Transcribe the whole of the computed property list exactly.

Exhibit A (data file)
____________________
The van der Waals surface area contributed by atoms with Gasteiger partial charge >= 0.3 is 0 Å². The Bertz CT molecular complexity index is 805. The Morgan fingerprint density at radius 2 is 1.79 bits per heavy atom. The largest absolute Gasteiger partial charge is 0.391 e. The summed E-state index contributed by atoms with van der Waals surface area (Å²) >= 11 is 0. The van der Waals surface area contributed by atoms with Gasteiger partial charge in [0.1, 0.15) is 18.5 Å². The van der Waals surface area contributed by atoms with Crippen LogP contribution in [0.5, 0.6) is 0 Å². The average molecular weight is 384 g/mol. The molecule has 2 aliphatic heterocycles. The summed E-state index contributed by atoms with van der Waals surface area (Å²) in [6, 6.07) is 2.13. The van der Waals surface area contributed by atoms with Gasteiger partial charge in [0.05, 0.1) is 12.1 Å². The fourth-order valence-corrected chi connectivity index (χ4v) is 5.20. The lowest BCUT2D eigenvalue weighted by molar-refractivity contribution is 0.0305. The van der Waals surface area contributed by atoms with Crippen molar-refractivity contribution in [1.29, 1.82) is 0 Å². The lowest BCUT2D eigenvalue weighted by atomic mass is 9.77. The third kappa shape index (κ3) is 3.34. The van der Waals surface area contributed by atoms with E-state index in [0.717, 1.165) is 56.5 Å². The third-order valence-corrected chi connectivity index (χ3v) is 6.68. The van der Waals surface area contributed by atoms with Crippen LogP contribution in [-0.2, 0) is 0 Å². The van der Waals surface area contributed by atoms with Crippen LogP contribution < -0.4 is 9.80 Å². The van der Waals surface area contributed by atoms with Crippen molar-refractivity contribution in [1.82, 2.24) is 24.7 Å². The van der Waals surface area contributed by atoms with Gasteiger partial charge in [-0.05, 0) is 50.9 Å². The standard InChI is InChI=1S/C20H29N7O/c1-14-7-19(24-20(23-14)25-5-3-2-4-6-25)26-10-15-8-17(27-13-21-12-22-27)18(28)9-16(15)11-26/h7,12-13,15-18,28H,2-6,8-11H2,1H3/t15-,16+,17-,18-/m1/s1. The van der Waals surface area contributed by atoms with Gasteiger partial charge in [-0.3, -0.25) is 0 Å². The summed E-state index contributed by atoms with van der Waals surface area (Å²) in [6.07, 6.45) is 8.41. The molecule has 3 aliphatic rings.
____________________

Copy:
The van der Waals surface area contributed by atoms with Gasteiger partial charge >= 0.3 is 0 Å². The Bertz CT molecular complexity index is 805. The Morgan fingerprint density at radius 2 is 1.79 bits per heavy atom. The largest absolute Gasteiger partial charge is 0.391 e. The summed E-state index contributed by atoms with van der Waals surface area (Å²) >= 11 is 0. The van der Waals surface area contributed by atoms with Gasteiger partial charge in [0.1, 0.15) is 18.5 Å². The van der Waals surface area contributed by atoms with Crippen LogP contribution in [0.5, 0.6) is 0 Å². The average molecular weight is 384 g/mol. The molecule has 2 aliphatic heterocycles. The summed E-state index contributed by atoms with van der Waals surface area (Å²) in [6, 6.07) is 2.13. The van der Waals surface area contributed by atoms with Gasteiger partial charge in [0.05, 0.1) is 12.1 Å². The fourth-order valence-corrected chi connectivity index (χ4v) is 5.20. The lowest BCUT2D eigenvalue weighted by molar-refractivity contribution is 0.0305. The van der Waals surface area contributed by atoms with Crippen molar-refractivity contribution in [1.29, 1.82) is 0 Å². The lowest BCUT2D eigenvalue weighted by atomic mass is 9.77. The third kappa shape index (κ3) is 3.34. The van der Waals surface area contributed by atoms with E-state index in [0.717, 1.165) is 56.5 Å². The third-order valence-corrected chi connectivity index (χ3v) is 6.68. The van der Waals surface area contributed by atoms with Crippen LogP contribution in [-0.2, 0) is 0 Å². The van der Waals surface area contributed by atoms with Crippen LogP contribution < -0.4 is 9.80 Å². The van der Waals surface area contributed by atoms with Crippen molar-refractivity contribution in [1.82, 2.24) is 24.7 Å². The van der Waals surface area contributed by atoms with Gasteiger partial charge in [-0.05, 0) is 50.9 Å². The standard InChI is InChI=1S/C20H29N7O/c1-14-7-19(24-20(23-14)25-5-3-2-4-6-25)26-10-15-8-17(27-13-21-12-22-27)18(28)9-16(15)11-26/h7,12-13,15-18,28H,2-6,8-11H2,1H3/t15-,16+,17-,18-/m1/s1. The van der Waals surface area contributed by atoms with Gasteiger partial charge in [-0.3, -0.25) is 0 Å². The summed E-state index contributed by atoms with van der Waals surface area (Å²) in [6.07, 6.45) is 8.41. The molecule has 3 aliphatic rings.